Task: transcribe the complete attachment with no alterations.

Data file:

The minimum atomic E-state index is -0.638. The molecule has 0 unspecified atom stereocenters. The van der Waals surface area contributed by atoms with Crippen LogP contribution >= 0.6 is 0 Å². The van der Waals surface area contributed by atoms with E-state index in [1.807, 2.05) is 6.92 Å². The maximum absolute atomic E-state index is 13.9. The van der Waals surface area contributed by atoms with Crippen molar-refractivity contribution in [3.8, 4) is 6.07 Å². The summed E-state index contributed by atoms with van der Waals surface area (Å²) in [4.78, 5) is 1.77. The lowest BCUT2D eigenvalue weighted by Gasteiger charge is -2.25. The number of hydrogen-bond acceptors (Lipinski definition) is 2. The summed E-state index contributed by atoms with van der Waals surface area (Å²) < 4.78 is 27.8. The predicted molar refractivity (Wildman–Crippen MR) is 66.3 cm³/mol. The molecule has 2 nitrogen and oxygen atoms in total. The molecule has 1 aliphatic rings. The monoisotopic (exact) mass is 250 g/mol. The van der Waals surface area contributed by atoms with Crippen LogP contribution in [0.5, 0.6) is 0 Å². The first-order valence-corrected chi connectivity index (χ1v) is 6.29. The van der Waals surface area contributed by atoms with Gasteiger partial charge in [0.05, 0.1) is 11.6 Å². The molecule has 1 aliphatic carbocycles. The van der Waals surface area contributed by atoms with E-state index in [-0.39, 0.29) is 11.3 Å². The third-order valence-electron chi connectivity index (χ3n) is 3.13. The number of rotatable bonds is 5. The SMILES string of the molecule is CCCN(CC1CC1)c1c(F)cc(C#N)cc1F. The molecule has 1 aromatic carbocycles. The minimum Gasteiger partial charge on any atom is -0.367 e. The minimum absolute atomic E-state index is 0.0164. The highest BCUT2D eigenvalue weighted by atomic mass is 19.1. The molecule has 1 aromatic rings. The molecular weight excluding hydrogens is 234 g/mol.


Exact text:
The minimum atomic E-state index is -0.638. The molecule has 0 unspecified atom stereocenters. The van der Waals surface area contributed by atoms with Crippen LogP contribution >= 0.6 is 0 Å². The van der Waals surface area contributed by atoms with E-state index in [1.807, 2.05) is 6.92 Å². The maximum absolute atomic E-state index is 13.9. The van der Waals surface area contributed by atoms with Crippen molar-refractivity contribution in [3.8, 4) is 6.07 Å². The summed E-state index contributed by atoms with van der Waals surface area (Å²) in [4.78, 5) is 1.77. The lowest BCUT2D eigenvalue weighted by Gasteiger charge is -2.25. The number of hydrogen-bond acceptors (Lipinski definition) is 2. The summed E-state index contributed by atoms with van der Waals surface area (Å²) < 4.78 is 27.8. The predicted molar refractivity (Wildman–Crippen MR) is 66.3 cm³/mol. The molecule has 2 nitrogen and oxygen atoms in total. The molecule has 1 aliphatic rings. The monoisotopic (exact) mass is 250 g/mol. The van der Waals surface area contributed by atoms with Crippen LogP contribution in [0.5, 0.6) is 0 Å². The first-order valence-corrected chi connectivity index (χ1v) is 6.29. The van der Waals surface area contributed by atoms with Gasteiger partial charge in [0.05, 0.1) is 11.6 Å². The molecule has 1 aliphatic carbocycles. The van der Waals surface area contributed by atoms with E-state index in [-0.39, 0.29) is 11.3 Å². The third-order valence-electron chi connectivity index (χ3n) is 3.13. The number of rotatable bonds is 5. The SMILES string of the molecule is CCCN(CC1CC1)c1c(F)cc(C#N)cc1F. The molecule has 1 aromatic carbocycles. The minimum Gasteiger partial charge on any atom is -0.367 e. The minimum absolute atomic E-state index is 0.0164. The highest BCUT2D eigenvalue weighted by atomic mass is 19.1. The molecule has 1 aromatic rings. The molecular weight excluding hydrogens is 234 g/mol.